When Glasgow-based popsters Bricolage released their debut single â€œFootstepsâ€ in 2006, they got it just right on the first try. Recalling legendary countrymen such as Orange Juice and Aztec Camera, Bricolage crafted one of the finest Scot-pop singles to have been released in a good while. Its clean and crisp guitars were post-punk gold. Its slightly disco-leaning beat lent it a danceable sensibility. And that extra touch of steel drum made the song prime for heavy summertime rotation. The only problem would be to follow it up.
Thankfully, that wasnâ€™t a problem at all. Three years after the release of that magnificent debut single, Bricolage have assembled 12 ultra-fun tracks on their debut, self-titled album, produced by former Altered Images guitars Stephen Lironi, no less. Not all of them reach the heights of â€œFootsteps,â€ and quite frankly, it remains the albumâ€™s highest peak. That said, the group comes awfully close on several occasions, and even when they donâ€™t, theyâ€™re still playing top-notch jangle pop with sublime melodies and hooks that stick around for days.
The energy runs high throughout this 35-minute set, launching out of the gates with the giddy leadoff track â€œBayonets,â€ part Teenage Fanclub and part Supergrass. Vocalists Graham Wann and Wallace Meek harmonize carefree lines like â€œlife is a cabaret,â€ and the songâ€™s dramatic piano flourishes back up the sentiment nicely. â€œFlowers of Deceitâ€ is a bit funkier, but still maintaining that crisp and sparkling guitar tone that prevails throughout. Yet the song achieves a greater sense of excitement during the agitated tremolo breaks during the chorus. Swooning ballad â€œPlots Are For Cemeteriesâ€ has a touch of â€œThe Smithsâ€ in its romantic melody, and â€œLooting Takes the Waiting Out of Wantingâ€ turns petty theft into a handclapping, harmonized celebration.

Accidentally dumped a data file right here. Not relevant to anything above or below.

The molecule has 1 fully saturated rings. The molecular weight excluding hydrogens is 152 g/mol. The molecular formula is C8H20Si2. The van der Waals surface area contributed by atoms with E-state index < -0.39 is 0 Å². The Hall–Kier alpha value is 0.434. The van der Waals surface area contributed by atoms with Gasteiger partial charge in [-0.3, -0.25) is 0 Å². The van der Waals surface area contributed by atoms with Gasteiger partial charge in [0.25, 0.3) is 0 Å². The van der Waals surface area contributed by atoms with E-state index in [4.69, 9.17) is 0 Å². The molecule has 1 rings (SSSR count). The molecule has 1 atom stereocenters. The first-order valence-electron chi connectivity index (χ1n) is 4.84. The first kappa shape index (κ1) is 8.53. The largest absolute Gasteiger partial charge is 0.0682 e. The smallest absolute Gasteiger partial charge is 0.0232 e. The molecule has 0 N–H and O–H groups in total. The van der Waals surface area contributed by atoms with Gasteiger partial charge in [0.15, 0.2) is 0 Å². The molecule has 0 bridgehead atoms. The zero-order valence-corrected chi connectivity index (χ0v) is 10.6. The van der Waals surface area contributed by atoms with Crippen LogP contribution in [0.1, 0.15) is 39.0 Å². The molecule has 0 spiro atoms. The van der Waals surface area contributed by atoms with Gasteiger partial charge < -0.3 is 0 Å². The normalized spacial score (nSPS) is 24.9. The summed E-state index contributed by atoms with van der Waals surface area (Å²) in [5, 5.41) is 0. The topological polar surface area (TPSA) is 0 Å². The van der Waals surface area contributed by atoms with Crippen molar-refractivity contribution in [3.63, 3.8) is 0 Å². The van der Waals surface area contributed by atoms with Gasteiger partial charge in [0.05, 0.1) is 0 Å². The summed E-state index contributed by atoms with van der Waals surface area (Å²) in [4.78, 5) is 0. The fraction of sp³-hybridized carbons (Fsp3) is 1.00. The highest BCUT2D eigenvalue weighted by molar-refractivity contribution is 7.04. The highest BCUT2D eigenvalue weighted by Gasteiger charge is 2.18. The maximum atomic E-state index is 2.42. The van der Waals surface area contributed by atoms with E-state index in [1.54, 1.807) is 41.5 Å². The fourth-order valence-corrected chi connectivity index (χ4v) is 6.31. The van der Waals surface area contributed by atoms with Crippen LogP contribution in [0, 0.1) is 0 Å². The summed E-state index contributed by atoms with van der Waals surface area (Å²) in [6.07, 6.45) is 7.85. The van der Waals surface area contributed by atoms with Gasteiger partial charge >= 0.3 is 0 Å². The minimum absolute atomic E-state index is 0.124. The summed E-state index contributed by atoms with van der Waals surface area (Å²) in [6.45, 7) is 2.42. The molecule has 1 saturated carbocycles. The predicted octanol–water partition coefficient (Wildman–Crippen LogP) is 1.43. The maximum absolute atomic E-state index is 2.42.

The organ-fueled post-punk soul of â€œA Terrible Souvenirâ€ is bolstered by a bold and brassy horn section, while â€œTurn U Over,â€ also an earlier single, presents two minutes and 23 seconds of the albumâ€™s most impeccable hooks and harmonies. In fact, were I not already briefed, I might have guessed it an obscure Postcard single from the mid-80s. In a surprising turn of events, Bricolage turns up the fuzz on â€œ6th Form Poet,â€ yet somehow maintains their charming, pristine pop sound, not a bit grungier for the wear. Closing out the album is â€œThe Waltzers,â€ a Northern Soul-influenced track with a sinister bassline backing up its otherwise cheery exterior. That thereâ€™s such a heavy stomp at the back end of the album ensures that it ends with a little extra oomph, and a great track to boot.
On their first full-length outing, Bricolage take some heavy cues from their Scot-pop predecessors, and who can blame them, really? The shades of Orange Juice and Teenage Fanclub are merely part of the picture, however, and on these 12 songs, Bricolage put their own impeccably arranged spin on jangle pop, with every vocal harmony, tightly wound bassline, handclap and dancefloor-ready beat in its place. Holding true to the promise of their incredible debut single, the band has offered up one awfully impressive first album.
Orange Juice – Rip It Up
Teenage Fanclub – Bandwagonesque
Franz Ferdinand – Franz Ferdinand
Jeff Terich is the founder and editor of Treble. He's been writing about music for 20 years and has been published at American Songwriter, Bandcamp Daily, Reverb, Spin, Stereogum, uDiscoverMusic, VinylMePlease and some others that he's forgetting right now. He's still not tired of it.